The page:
By Jesse Bering
Scientific American/Farrar, Straus and Giroux, October 2013
Science writer extraordinaire and erstwhile psychologist Jesse Bering has again plumbed the depths of human sexuality in his latest offering, Perv. After last year’s Why is the Penis Shaped Like That?, Bering again demonstrates that he feels right at home exploring the more salacious aspects of the human condition. In Perv, Bering deconstructs scores of “paraphilias,” which he defines as “sexual orientations toward people or things that most of us wouldn’t consider to be particularly erotic.” He injects a fair amount of historical and societal perspective into his treatment of both well-known and rarer ones: acrotomophilia (arousal to amputees), lithophilia (arousal to stone and gravel), and psychrophilia (arousal to being cold and watching others who are cold), to name a few.
Against a colorful backdrop of science, history, and psychology, Bering calls on human society to stop judging people’s sexual preferences based on a personal belief about what’s normal or natural, instead asking what is harmful. The author throws a bucket of ice-cold water on topics that often become overheated by the fires of morality, religion, and politics.
By Gina Perry
The New Press, September 2013
It’s classic psychology-textbook fodder: in 1961 Yale professor Stanley Milgram conducted experiments in which paid subjects were made to believe that they were delivering electric shocks to another person for failing at memory tasks. The work showed that a surprising proportion of test subjects were willing, with prodding from Milgram, to inflict the maximum 450-volt shock (though it wasn’t actually delivered) to fellow test subjects (actors pretending to get shocked).
Though Milgram’s controversial experiments have been dissected in psychological and ethical circles for decades, no one had ventured to take a good, hard look at the data and lives behind the study until now. Australian psychologist Gina Perry tracked down some of Milgram’s test subjects and dug through his unpublished data to uncover startling truths, which she divulges in Behind the Shock Machine. Among them: Milgram’s oft-cited statistic that 65 percent of test subjects were obedient and willing to administer painful shocks is somewhat off. In reality, only 56 percent of the test subjects fully believed the shocks were real, and of those, two-thirds proved disobedient, refusing to deliver the most painful shocks. Perry also determined that some of those subjects who believed they were really shocking people weren’t properly debriefed and continued believing the ruse for years after the experiments concluded.
Will Perry’s exposé of the infamous Milgram experiments rewrite the textbooks? Probably not, but this book certainly deserves the attention of serious students of psychology.
By Michael Ruse
The University of Chicago Press, September 2013
The entire Earth functions as a living, self-regulating organism, each of its individual life-forms unconsciously striving for the overall betterment of the planet. Philosopher of science Michael Ruse makes that idea, called the Gaia Hypothesis, the title and focus of his latest book.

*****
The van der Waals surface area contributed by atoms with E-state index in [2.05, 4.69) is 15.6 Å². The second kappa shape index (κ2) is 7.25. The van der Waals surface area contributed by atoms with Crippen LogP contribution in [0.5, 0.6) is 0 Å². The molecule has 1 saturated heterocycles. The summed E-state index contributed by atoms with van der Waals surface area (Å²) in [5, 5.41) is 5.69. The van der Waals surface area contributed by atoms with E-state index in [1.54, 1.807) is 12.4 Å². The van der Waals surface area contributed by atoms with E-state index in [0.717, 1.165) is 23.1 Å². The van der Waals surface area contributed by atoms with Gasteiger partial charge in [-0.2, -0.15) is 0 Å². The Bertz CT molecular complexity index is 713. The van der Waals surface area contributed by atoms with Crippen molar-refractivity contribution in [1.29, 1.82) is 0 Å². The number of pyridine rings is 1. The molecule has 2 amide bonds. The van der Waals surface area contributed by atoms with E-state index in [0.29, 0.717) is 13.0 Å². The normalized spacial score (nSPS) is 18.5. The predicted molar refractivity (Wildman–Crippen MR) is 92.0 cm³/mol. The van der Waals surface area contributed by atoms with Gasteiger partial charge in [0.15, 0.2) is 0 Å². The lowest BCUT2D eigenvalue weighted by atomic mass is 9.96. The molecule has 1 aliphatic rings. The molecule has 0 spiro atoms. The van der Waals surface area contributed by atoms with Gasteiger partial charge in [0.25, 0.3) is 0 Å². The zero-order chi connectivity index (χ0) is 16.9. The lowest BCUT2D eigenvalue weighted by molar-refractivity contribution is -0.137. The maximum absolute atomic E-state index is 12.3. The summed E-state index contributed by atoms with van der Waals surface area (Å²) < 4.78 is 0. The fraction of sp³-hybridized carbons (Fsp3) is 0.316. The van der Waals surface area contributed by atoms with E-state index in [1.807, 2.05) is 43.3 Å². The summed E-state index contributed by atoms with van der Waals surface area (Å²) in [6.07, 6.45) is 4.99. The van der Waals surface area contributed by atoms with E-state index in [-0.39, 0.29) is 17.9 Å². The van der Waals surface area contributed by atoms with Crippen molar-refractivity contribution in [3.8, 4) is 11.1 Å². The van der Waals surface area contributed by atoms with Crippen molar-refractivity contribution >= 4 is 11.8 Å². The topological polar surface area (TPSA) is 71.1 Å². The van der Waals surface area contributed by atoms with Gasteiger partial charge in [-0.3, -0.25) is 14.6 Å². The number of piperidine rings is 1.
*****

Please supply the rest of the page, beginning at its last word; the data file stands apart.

While countless tomes have explored the intricacies of the hypothesis—most notably James Lovelock’s own Gaia: A New Look at Life on Earth (1979)—Ruse’s latest effort digs into the societal and philosophical impacts of the concept. The author considers the viewpoints of Gaia’s supporters, such as Lovelock’s frequent collaborator, the equally controversial biologist Lynn Margulis, and vociferous detractors, like Stephen J. Gould and Richard Dawkins, who have dismissed the hypothesis as teleological pseudoscience.
In the end, Ruse comes down more on the side of Gaia fan than Gaia foe, commending Lovelock and Margulis for their injection of philosophy into the scientific discourse at a time when the environmental movement had little idea of what hurdles lay ahead. “Lovelock and Margulis were big people with a big vision,” Ruse writes. “Whether science likes it or not, the vision lives on.”
By J. Craig Venter
Viking, October 2013
Synthetic genomics gets the J. Craig Venter treatment in this latest book from the maverick scientist who was instrumental in creating the private-versus-government tension that marked the race to sequence the human genome. In Life at the Speed of Light, Venter recounts his team’s effort in 2008 to synthesize the first complete man-made genome, a 582,970 base-pair stretch of Mycoplasma genitalium DNA, and the subsequent advances, such as transferring the synthetic genome into a living cell that then “booted up” the genetic program, that occurred at the J. Craig Venter Institute.
When he’s not tooting his own horn in Life, Venter discusses the ethical implications and societal ramifications of synthetic genomics, stressing that debate surrounding these emerging technologies is healthy and necessary. Venter ventures into some pretty futuristic territory in the latter part of the book, hitting on the science behind “biological teleportation,” a digitization process that could potentially shoot the DNA to build synthetic phages around the globe to battle drug-resistant microbes.